MALET (MALLET), John (c.1623-86), of St. Audries, Som.

Published in The History of Parliament: the House of Commons 1660-1690, ed. B.D. Henning, 1983
Available from Boydell and Brewer



25 Aug. 1666
Mar. 1679

Family and Education

b. c.1623, 1st s. of Sir Thomas Malet of Poyntington, j.K.b. 1641-5, May 1660-3, by Jane, da. of Francis Mylles, clerk of the privy seal, of Pear Tree House, Bitterne, Hants; bro. of Michael Malet. educ. M. Temple, entered 1634, called 1641; Univ. Coll. Oxf. matric. 18 Jan. 1638, aged 15. m. Florence, da. of John Wyndham of Orchard Wyndham, Som., 3s. (1 d.v.p.) 6da. suc. fa. 1665; kntd. 20 Feb. 1667.1

Offices Held

J.p. Som. July 1660-80; commr. for assessment Aug. 1660-80, Devon and Exeter 1667-9, 1673-80, sewers, Som. Dec. 1660, oyer and terminer, western circuit 1661, loyal and indigent officers, Som. 1662; recorder, Bridgwater 1669-83; commr. for recusants, Som. 1675.2


Malet came from a cadet branch of a Somerset family seated at Enmore since the 11th century and first entering Parliament in 1563. His father, who sat in several early Stuart Parliaments, was a professional lawyer. As judge of assize in March 1642 he encouraged the Kentish grand jury to petition Parliament in favour of the Book of Common Prayer and against depriving the King of control of the militia. He was imprisoned in the Tower for two years until exchanged for Sir John Temple. He then joined the Court at Oxford. Malet himself was in arms in various royalist garrisons, including Bridgwater, and joined with his father in compounding for £871 10s. on the Oxford articles.3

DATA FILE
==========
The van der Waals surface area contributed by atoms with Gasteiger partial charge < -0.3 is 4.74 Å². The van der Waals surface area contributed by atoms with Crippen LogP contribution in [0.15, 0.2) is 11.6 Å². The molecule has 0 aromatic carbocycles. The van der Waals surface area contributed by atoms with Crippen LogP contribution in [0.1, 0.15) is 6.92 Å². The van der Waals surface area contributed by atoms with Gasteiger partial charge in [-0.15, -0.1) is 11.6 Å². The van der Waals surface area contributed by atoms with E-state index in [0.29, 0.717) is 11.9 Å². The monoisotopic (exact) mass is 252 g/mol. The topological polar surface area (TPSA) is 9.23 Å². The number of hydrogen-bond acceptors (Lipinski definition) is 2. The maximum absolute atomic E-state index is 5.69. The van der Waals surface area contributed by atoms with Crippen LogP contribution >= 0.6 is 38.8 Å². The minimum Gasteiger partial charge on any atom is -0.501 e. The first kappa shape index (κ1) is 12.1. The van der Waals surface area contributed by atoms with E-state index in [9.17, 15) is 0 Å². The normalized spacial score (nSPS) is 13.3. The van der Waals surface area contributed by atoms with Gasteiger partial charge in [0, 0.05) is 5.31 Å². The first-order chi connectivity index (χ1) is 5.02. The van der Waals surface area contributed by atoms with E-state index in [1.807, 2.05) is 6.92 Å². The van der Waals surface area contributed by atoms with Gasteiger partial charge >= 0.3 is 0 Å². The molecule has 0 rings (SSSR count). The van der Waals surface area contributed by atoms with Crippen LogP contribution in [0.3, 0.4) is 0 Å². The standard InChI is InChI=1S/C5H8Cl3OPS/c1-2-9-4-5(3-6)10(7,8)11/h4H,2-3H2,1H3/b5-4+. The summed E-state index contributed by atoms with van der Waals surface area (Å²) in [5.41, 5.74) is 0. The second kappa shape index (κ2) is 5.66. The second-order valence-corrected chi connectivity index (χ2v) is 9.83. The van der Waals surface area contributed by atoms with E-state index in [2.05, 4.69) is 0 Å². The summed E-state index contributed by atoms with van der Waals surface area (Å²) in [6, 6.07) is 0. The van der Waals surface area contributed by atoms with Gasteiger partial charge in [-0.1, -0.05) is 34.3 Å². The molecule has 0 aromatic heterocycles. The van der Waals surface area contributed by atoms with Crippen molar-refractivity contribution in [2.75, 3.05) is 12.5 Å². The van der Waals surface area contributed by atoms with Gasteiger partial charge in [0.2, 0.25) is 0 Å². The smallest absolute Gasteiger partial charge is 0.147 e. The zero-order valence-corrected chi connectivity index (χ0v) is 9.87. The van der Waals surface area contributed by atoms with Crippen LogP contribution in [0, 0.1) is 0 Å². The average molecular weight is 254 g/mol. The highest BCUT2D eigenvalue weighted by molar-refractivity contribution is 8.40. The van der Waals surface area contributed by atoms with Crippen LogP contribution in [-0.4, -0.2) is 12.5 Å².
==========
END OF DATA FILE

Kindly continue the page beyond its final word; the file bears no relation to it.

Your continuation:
Malet’s father regained his judgeship at the Restoration, and was granted a warrant for a baronetcy, which he did not take up. Malet himself had been automatically disbarred during the Interregnum, and probably never practised as a barrister. He succeeded to the estate in 1665, but not to his father’s uncomplicated loyalty, though he was never so outspoken in Opposition as his maggoty younger brother. He was returned for Minehead, 12 miles from his home, at a contested by-election in the following year, and became a very active Member of the Cavalier Parliament. He was appointed to at least 231 committees, taking the chair in nine, acted as teller in 14 divisions, carried two bills to the Upper House, and made 15 recorded speeches. On 7 Dec. he was teller for adjourning the House to enable Members to prepare for receiving the sacrament; his brother was in the opposite lobby. His first important committee was on 15 Oct. 1667, when he was among those ordered to report on freedom of speech in Parliament; but he took no known part in the attack on Clarendon. In 1669 Sir Thomas Osborne listed him among the Members to be gained for the Court by the Duke of York. In the following year he unsuccessfully opposed the renewal of the Conventicles Act, and acted as teller for a bill to strengthen habeas corpus, which became a permanent interest of his. He was among those ordered to consider the Lords amendments to the Coventry bill on 25 Jan. 1671, and to manage a conference. On 9 Mar. he was teller against the exemption of former Cavaliers from the provisions of the bill to prevent the growth of Popery.4